STILLWATER, Okla. — DeAndre Kane had 26 points, 10 rebounds and nine assists to help 16th-ranked Iowa State defeat No. 19 Oklahoma State 98-97 in triple overtime on Monday night. The win was Iowa State’s first in Stillwater since March 2, 1998 — a span of 18 games. Melvin Ejim had 22 points and 12 rebounds, Georges Niang scored 17 points and Dustin Hogue added 10 points and 13 rebounds for the Cyclones (17-4, 5-4 Big 12), who have beaten six ranked teams this season. Le’Bryan Nash scored 26 points, Marcus Smart had 20 points and eight assists and Markel Brown added 19 points and 10 rebounds for Oklahoma State (16-6, 4-5), which lost its third in a row. Oklahoma State was without guard Stevie Clark, who was kicked off the team Monday after his second arrest of the new year. Monte Morris hit a 3-pointer from the corner with 43 seconds left in the third overtime to put Iowa State up 96-95. Nash misconnected on a pass to Williams, and Oklahoma State turned the ball over with 22 seconds left. Naz Long made two free throws with 21.8 seconds to play, extending Iowa State’s lead to three. Brown dunked, then Williams stole the ball to give the Cowboys a shot at the win. Smart missed a fadeaway, and Oklahoma State retained possession on a tie-up on the rebound. Nash missed a baseline jumper as time expired, and the Cyclones celebrated. Kane committed his fourth foul with 1:40 left in the second overtime and Oklahoma State leading 87-86. Nash scored in close to bump the Cowboys’ lead to three. Iowa State’s Matt Thomas and Kane missed shots, and Smart pulled in the rebound. Oklahoma State had a chance to put the game away, but Brown missed a mid-range fadeaway, and Iowa State called a timeout, down 89-86 with 15.9 seconds remaining. Thomas missed a three, but Kane rebounded, and Long’s 3-pointer with 1.4 seconds left tied the game. Iowa State had a chance to win at the end of the first overtime with the scored tied at 83. Morris drove to the hoop, but Brown blocked his shot from behind to force the second extra period. Niang fouled out with 1:05 left in regulation and Iowa State leading 74-73. Brown made the two free throws after the foul to give Oklahoma State a 75-74 lead. Ejim missed the first and made the second of two free throws to tie the score at 75 with 44 seconds to play. Nash’s shot down low was blocked by Dustin Hogue, giving Iowa State another shot. Kane missed a 3-pointer, and a putback dunk by Ejim came after the buzzer.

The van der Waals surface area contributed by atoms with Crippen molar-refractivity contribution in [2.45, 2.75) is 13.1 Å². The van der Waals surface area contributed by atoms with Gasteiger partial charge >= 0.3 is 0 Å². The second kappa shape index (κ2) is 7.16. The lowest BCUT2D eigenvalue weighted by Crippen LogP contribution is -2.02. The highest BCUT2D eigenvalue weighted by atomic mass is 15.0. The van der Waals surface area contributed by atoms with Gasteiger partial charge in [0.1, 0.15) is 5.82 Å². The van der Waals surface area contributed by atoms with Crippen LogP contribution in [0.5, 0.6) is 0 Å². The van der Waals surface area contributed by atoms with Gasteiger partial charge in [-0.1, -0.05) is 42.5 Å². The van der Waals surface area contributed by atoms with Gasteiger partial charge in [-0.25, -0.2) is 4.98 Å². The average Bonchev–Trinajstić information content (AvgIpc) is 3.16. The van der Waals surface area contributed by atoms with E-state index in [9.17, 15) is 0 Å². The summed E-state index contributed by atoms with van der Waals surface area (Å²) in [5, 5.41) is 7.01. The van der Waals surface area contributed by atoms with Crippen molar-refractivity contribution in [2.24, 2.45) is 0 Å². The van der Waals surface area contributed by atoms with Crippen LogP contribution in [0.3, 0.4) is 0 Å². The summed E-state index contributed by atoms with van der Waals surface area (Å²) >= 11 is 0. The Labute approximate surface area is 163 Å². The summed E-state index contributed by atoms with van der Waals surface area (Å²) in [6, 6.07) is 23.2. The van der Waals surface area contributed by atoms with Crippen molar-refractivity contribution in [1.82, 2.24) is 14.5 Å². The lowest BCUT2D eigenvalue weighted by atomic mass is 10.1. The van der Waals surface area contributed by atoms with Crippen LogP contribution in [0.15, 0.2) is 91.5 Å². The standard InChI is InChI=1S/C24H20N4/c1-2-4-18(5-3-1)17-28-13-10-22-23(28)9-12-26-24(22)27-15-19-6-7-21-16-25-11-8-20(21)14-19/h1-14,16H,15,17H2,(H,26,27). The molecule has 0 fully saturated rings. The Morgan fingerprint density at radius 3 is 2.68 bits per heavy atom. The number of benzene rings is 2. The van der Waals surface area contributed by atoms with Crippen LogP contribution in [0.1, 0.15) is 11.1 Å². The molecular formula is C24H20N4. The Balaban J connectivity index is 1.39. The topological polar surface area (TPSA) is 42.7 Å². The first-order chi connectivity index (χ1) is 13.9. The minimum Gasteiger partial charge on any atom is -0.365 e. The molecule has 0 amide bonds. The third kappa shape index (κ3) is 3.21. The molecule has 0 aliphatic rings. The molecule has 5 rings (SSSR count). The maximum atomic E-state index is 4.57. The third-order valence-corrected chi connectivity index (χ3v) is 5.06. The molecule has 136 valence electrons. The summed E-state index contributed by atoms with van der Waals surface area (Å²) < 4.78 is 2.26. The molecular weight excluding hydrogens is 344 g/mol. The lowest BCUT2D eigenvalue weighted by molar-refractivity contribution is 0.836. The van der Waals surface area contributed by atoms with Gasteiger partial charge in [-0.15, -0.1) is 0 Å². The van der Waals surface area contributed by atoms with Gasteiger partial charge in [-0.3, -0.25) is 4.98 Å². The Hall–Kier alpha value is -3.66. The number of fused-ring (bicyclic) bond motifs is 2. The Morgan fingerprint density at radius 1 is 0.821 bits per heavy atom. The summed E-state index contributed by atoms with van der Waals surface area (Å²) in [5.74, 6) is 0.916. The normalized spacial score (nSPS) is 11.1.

Continued from Page 1B